Another aspect to highlight is that representativeness and credibility do not depend only on the signatories, but also on the recipients, on us: what do we intend to do with the Document? The value of any document depends not only on the content, but also on the reception and application. A perfect document, no matter how well crafted, holds little value if it mere sits on the shelves of a library. The positive response of civil societies and all social factors is decisive.

In addition to the question of “who represents whom,” many of the issues, and a large part of the values and solutions mentioned in the Document are truly “of the East and of the West.” This is evident throughout the text, when it addresses  the impact of extremism and intolerance, stating: “History states that religious and national extremism and intolerance have produced in the world, both in the West and in the East, what might be called the signs of a piecemeal third world war.” These are global problems and challenges that require a global response.

The Document occupies the shared space where religious values intersect with secular values and where politics converges with religion, in the noblest sense of words. In other words, it is about believers who are both citizens and leaders in the public space, which is open to all, including non-believers. The Document clearly emphasizes the fundamental values of equality and full citizenship:

The concept of citizenship is based on the equality of rights and duties, under which all enjoy justice. It is therefore crucial to establish in our societies the concept of full citizenship and reject the discriminatory use of the term minorities which engenders feelings of isolation and inferiority.

These statements are important in the Islamic context, particularly as certain minorities, such as Christians, suffer from various forms of discrimination, sometimes considered second-class citizens albeit not openly. In other countries, Muslim minorities face persecution, like in Myanmar, China, and India. Even in regions like  Europe and North America, where democracy is more firmly established, concerns arise over the surge of Islamophobia and anti-Semitism, especially with the emergence of far-right movements and parties.

The Document advocates for transcending the derogatory notion of “minority” to achieve full citizenship, guaranteeing equality in rights and duties. This principle of legal equality finds its expression in the secular state, where all citizens are treated equally. While the Document does not use the terms laicity and secularism, the underlying concept can be discerned. What truly matters is the idea, not the terminology. For this reason, we find traces of political theory in the Document, elucidating the relationship between religion and the public space: Religion represents an ethical and moral conscience in society and in the world, without asserting privilege or claiming a monopoly.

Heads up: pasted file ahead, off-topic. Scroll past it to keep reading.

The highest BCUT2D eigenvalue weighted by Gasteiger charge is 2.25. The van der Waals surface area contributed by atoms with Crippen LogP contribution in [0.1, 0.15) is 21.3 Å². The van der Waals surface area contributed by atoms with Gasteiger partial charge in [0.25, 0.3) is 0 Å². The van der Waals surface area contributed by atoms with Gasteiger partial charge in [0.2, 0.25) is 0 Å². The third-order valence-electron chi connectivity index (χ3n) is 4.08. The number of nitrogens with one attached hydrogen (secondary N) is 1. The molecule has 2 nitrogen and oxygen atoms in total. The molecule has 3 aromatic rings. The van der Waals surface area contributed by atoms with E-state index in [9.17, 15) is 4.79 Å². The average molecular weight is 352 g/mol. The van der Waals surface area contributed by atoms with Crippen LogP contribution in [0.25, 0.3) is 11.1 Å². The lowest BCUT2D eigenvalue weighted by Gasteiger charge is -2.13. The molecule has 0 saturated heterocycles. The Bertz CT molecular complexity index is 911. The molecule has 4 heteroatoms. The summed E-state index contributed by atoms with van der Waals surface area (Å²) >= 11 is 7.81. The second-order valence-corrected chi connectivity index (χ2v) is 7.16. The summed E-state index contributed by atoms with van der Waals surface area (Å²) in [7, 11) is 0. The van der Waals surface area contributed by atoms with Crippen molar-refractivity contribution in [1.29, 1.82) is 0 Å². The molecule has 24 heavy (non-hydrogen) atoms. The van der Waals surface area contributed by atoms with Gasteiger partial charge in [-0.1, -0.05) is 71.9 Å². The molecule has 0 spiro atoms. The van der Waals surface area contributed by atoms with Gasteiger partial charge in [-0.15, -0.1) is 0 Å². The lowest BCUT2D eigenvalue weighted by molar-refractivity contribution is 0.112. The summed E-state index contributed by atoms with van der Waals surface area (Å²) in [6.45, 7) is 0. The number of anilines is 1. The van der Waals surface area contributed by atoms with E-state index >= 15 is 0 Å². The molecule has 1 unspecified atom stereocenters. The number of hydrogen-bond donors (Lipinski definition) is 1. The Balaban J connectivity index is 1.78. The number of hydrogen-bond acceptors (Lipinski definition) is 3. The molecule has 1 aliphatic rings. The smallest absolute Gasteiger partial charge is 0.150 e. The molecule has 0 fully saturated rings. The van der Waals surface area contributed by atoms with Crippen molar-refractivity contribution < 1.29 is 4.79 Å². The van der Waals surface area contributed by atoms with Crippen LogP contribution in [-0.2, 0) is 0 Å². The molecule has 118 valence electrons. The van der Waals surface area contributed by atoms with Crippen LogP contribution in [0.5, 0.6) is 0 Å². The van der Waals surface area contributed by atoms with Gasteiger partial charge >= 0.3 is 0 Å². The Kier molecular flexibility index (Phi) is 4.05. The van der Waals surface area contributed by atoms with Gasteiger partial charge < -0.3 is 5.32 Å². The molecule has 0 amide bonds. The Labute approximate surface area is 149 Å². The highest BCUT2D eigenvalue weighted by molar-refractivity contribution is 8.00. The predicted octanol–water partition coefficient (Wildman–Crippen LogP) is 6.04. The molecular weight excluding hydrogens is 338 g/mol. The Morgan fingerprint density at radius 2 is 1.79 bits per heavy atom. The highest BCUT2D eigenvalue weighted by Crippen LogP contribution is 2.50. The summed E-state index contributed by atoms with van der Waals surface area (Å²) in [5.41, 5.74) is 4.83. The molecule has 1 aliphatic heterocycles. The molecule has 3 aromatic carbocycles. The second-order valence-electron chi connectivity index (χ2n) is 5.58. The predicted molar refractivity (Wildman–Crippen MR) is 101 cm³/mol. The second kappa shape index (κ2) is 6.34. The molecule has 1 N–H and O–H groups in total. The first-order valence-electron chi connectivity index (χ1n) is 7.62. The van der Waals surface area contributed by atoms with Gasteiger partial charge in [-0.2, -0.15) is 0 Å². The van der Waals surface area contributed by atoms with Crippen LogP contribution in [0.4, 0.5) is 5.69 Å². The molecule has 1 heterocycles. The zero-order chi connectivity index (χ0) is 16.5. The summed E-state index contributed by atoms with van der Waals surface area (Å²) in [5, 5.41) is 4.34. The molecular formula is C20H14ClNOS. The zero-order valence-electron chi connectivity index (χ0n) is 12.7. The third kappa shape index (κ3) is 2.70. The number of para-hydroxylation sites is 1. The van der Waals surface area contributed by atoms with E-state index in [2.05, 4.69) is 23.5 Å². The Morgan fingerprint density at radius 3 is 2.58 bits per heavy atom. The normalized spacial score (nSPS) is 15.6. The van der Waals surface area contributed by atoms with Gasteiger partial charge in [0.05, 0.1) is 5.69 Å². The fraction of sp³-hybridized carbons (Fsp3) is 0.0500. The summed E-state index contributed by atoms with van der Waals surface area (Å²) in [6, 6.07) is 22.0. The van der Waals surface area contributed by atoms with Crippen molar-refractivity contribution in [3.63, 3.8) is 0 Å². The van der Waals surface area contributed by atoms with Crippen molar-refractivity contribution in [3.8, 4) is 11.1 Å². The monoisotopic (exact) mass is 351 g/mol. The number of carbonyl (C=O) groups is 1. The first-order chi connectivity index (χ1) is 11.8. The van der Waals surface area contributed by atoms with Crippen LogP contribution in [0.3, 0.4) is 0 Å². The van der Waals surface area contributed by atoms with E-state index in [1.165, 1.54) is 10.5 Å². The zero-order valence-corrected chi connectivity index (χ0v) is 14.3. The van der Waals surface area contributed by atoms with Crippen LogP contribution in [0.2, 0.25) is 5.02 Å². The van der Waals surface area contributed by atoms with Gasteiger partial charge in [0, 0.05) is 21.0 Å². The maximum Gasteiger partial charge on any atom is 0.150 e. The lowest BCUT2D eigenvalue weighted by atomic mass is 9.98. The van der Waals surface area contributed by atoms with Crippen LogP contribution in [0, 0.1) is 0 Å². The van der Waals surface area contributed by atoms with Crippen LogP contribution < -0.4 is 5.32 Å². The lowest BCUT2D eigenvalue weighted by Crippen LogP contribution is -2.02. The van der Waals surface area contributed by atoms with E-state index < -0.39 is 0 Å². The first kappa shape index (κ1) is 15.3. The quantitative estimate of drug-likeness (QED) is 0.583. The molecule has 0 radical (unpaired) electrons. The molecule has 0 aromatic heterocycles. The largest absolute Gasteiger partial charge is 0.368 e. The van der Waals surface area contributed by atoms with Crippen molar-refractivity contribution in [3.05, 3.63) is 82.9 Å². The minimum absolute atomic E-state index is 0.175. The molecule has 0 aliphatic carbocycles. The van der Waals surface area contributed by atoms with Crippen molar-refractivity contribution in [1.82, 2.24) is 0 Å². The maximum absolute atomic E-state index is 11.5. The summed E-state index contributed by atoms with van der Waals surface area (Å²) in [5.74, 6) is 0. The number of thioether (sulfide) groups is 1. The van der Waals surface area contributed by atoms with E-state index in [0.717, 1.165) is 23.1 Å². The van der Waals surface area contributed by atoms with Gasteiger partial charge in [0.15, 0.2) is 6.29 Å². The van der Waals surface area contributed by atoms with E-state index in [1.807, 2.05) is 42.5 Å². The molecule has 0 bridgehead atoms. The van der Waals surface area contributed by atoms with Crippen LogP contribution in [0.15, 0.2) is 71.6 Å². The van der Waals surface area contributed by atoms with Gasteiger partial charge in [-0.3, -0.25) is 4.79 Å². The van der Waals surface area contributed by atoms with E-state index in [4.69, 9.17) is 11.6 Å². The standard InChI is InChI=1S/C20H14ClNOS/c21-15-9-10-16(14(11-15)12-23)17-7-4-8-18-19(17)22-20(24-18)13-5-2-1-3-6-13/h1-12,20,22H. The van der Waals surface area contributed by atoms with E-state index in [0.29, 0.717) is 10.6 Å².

Freedom and pluralism


Among the many topics that the Document deals with the link between freedom, diversity, and divine Wisdom. Religious pluralism is seen as a positive thing that is part of the Divine Wisdom:

Freedom is a right of every person: each individual enjoys freedom of belief, thought, expression and action. The pluralism and the diversity of religions, color, sex, race, and language are willed by God in His wisdom, through which He created human beings. This divine wisdom is the source from which the right to freedom of belief and the freedom to be different derives. Therefore, the fact that people are forced to adhere to a certain religion or culture must be rejected, as too the imposition of a cultural way of life that others do not accept.

The Catholic Church has gradually freed itself from the theological exclusivism represented by the formula Extra Ecclesiam nulla salus, adopting an inclusivist stance. This approach underscores the centrality of Jesus Christ in salvation, which is possible outside the Church but always through Him. It is not a question of pluralism in the absolute sense, but rather of a relative pluralism, salvation is possible without belonging to the Church, but through Christ, even if in hidden ways and without the awareness of those saved. Concurrently, the Magisterium of the Church remains attentive to the question of theological and ethical relativism, seen as a danger to the Christian faith.[4] This explains the debate, if not the criticism, that the above-mentioned paragraph has aroused, especially in Catholic circles, because it touched on a sensitive issue, which prompted Pope Francis to respond during his speech at the general audience on April 3, 2019, in St. Peter’s Square:

But some might ask themselves: but why is the Pope going to the Muslims and not just to Catholics? Because there are many religions, and why are there many religions? Along with the Muslims, we are the descendants of the same Father, Abraham: why does God allow many religions? God wanted to allow this: Scolastica theologians used to refer to God’s voluntas permissiva. He wanted to allow this reality: there are many religions. Some are born from culture, but they always look to heaven; they look to God. But what God wants is fraternity among us and in a special way, this was the reason for the trip, with our brothers, Abraham’s children like us, the Muslims. We must not fear differences. God allowed this. We should be afraid were we to fail to work fraternally to walk together in life.